Hope Makes One Live

While blog readers across the country and bored Facebook scrollers have had a few months vacation of not having to read my posts, I figured today of all days is an important day to temporarily halt the hiatus and offer up a few words.

The past few months have been an incredible whirlwind, to say the least, and I’m so fortunate for the experiences I have been able to have. Moving back to Peru to gain more clinical experience and returning to Guatemala to serve the beautiful people of Sumpango were without a doubt among the highlights, but tonight’s focus is on Haiti.

Last month, I was lucky enough to have worked alongside an incredible group of mental health professionals in Croix des Bouquets with Global Trauma Research—an organization whose meaningful and impactful work goes beyond limits. While in Haiti, we had the opportunity to work with medical providers, teachers, lawyers, and both religious and community leaders—all of whom had one goal: learn more about mental health and find ways to provide sustainable mental health care in their community.

While I’ll go into details about the trip later on, I want to bring to light the fact that Haiti suffered a catastrophic earthquake on this day eight years ago that devastated the lives of so many. One and a half million people were displaced, between 200,000-300,000 people were killed, and hundreds of thousands were left injured. While we read about natural disasters that take place across the globe on a frequent basis, it’s important to note the horrendous tragedy that struck this truly beautiful country as we remember those who were lost eight years ago.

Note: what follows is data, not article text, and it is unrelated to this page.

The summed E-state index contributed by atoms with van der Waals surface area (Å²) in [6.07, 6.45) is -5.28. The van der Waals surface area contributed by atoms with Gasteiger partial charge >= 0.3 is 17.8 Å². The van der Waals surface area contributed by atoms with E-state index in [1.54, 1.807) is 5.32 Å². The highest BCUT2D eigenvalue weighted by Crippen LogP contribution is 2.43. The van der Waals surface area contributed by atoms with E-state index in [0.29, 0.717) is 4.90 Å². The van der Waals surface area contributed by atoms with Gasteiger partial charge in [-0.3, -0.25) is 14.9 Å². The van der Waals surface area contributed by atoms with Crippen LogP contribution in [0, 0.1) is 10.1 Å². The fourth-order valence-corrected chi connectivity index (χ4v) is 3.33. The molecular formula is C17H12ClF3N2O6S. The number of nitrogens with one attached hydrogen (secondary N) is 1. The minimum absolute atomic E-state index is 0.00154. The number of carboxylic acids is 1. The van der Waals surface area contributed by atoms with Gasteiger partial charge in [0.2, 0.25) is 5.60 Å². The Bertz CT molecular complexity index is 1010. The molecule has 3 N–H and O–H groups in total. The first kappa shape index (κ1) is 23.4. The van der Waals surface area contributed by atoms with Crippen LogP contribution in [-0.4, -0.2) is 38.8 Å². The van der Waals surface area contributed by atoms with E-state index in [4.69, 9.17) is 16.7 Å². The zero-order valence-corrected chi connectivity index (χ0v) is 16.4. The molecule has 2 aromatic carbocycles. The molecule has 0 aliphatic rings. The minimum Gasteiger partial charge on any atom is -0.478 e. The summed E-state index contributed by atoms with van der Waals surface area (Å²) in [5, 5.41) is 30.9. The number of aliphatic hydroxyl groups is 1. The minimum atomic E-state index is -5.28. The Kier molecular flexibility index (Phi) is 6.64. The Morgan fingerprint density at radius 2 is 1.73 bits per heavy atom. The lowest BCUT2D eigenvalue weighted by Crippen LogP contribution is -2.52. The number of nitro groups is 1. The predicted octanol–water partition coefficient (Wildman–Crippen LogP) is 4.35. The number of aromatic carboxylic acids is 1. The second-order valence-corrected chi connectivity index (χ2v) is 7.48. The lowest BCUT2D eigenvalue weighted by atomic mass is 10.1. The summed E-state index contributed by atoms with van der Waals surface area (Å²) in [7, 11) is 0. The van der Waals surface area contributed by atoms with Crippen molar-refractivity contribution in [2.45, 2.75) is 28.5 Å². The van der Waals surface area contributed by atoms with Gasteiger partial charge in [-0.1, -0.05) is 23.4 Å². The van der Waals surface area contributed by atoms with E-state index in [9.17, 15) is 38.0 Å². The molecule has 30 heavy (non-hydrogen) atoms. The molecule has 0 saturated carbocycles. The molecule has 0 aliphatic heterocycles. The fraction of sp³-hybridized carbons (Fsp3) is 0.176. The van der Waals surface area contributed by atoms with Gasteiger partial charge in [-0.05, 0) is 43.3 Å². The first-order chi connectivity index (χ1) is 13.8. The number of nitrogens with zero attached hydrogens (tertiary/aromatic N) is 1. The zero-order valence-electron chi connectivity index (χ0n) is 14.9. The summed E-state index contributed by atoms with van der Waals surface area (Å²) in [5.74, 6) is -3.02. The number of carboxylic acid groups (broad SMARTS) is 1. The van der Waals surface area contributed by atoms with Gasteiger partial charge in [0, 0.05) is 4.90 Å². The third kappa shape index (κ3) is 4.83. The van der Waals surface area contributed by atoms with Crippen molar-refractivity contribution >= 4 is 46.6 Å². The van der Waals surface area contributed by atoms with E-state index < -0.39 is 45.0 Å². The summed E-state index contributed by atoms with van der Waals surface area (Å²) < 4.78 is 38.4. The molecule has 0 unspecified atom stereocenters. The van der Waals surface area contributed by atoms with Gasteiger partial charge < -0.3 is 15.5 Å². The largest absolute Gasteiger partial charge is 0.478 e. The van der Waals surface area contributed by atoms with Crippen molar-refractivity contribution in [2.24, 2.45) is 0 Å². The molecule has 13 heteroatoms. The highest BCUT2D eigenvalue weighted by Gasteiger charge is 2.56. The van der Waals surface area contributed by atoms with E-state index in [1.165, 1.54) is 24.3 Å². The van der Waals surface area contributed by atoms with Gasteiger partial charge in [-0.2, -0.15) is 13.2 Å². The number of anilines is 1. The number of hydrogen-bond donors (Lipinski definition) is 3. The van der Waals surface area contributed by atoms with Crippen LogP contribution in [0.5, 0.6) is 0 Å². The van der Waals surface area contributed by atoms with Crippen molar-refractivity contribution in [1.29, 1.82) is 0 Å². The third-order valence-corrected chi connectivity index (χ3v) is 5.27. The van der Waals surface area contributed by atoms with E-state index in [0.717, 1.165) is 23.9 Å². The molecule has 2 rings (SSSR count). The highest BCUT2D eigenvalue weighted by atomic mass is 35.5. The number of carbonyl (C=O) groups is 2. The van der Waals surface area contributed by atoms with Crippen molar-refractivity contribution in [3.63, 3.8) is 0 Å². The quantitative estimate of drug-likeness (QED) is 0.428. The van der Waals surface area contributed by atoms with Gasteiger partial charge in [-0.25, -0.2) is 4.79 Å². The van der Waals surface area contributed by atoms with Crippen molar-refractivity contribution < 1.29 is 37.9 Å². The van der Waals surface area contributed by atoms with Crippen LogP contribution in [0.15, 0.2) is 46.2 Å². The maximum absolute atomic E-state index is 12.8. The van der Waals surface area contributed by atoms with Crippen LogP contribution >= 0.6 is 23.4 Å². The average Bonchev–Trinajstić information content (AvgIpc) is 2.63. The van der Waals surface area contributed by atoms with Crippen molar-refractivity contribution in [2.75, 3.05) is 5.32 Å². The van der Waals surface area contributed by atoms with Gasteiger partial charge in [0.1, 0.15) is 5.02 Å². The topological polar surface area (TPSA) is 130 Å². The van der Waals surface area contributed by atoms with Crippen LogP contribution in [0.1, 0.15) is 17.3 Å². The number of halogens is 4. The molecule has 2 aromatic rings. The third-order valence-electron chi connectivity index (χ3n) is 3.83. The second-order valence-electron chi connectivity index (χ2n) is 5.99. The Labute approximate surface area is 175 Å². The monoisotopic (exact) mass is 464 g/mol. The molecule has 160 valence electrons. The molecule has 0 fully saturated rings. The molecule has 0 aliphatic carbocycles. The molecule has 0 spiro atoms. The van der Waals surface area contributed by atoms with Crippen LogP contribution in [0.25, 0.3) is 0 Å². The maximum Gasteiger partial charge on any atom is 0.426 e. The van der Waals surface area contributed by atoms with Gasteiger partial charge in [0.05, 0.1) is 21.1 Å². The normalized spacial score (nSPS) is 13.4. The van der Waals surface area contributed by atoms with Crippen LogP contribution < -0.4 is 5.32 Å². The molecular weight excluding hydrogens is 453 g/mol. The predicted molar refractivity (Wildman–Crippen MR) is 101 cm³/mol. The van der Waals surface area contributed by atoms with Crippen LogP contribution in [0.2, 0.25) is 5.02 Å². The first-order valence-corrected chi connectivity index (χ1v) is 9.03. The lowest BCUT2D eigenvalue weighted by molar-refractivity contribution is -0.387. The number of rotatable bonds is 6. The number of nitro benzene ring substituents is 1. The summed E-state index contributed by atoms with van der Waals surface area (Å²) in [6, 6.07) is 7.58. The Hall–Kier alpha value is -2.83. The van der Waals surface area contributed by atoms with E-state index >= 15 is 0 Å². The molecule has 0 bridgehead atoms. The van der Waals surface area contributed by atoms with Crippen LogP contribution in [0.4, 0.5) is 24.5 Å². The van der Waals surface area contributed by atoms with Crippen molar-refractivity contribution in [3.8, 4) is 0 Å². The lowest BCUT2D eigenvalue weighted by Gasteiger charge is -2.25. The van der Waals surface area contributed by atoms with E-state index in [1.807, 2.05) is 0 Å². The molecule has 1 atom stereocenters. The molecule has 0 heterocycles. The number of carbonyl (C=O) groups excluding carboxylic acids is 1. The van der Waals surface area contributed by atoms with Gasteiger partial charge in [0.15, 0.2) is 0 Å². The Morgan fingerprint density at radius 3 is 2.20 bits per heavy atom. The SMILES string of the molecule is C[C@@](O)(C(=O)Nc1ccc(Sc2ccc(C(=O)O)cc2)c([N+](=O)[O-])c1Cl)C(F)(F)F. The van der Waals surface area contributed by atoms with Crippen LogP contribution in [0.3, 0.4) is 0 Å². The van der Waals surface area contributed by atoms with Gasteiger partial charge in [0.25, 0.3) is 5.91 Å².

On this day of remembering the tragedy that struck the people of Haiti eight years ago, we must also be cognizant of the fact that the people of Haiti have been mistreated, exploited, and neglected (putting it lightly), not only by their own government, but by many across the globe as well. However unjust the treatment towards Haiti has been, the people of Haiti have an inspiring, unwavering strength, and (amongst many other attractions,) that, in and of itself makes this country a beautiful one.

While I have yet to learn Haitian Creole, I did learn the saying “Lespwa fè viv,” or “Hope makes one live.” Through all the adversity and challenges they have faced, the Haitian people have persevered time and time again. I saw firsthand how the people of Haiti continue to push forward with hope for a brighter tomorrow, and having worked alongside such inspiring leaders in the community while abroad, I truly believe that this brighter tomorrow is most definitely a possibility.

Global Trauma Research offered the following words of support and encouragement on this eighth anniversary of the devastating earthquake that hit Haiti in 2010: http://mailchi.mp/a50121b84e76/gtr-fall-17-newsletter-317931
FullSizeRender-11.jpg
Advertisements

In the Face of Abuse

On the medical mission trip I attended this past summer to Guatemala, a young girl in her early 20’s asked if she could speak with someone. One of the volunteers asked me to go over and talk to her, so I sat down alongside her and began conversing. She explained that her uncle had recently passed away from alcoholism and his death had left her distraught because he left behind his wife and young children. His wife is not able to work since her children are so young, so his family was left hungry and without any money. This resulting effect had left the young woman in a state of depression, and she could not stop thinking about her uncle’s passing and what would happen to his family.

Upon inquiring more into her background, I learned that this young woman is married with a newborn. She and her husband live with her parents, but the issue at hand though, is that her husband has been physically abusive by consistently beating her. When her husband wasn’t abusing her, both of her parents would take turns beating her, and if she experiencing such severe mistreatment from either of her “loved ones,” her mother-in-law would verbally abuse her and put her down at any given moment.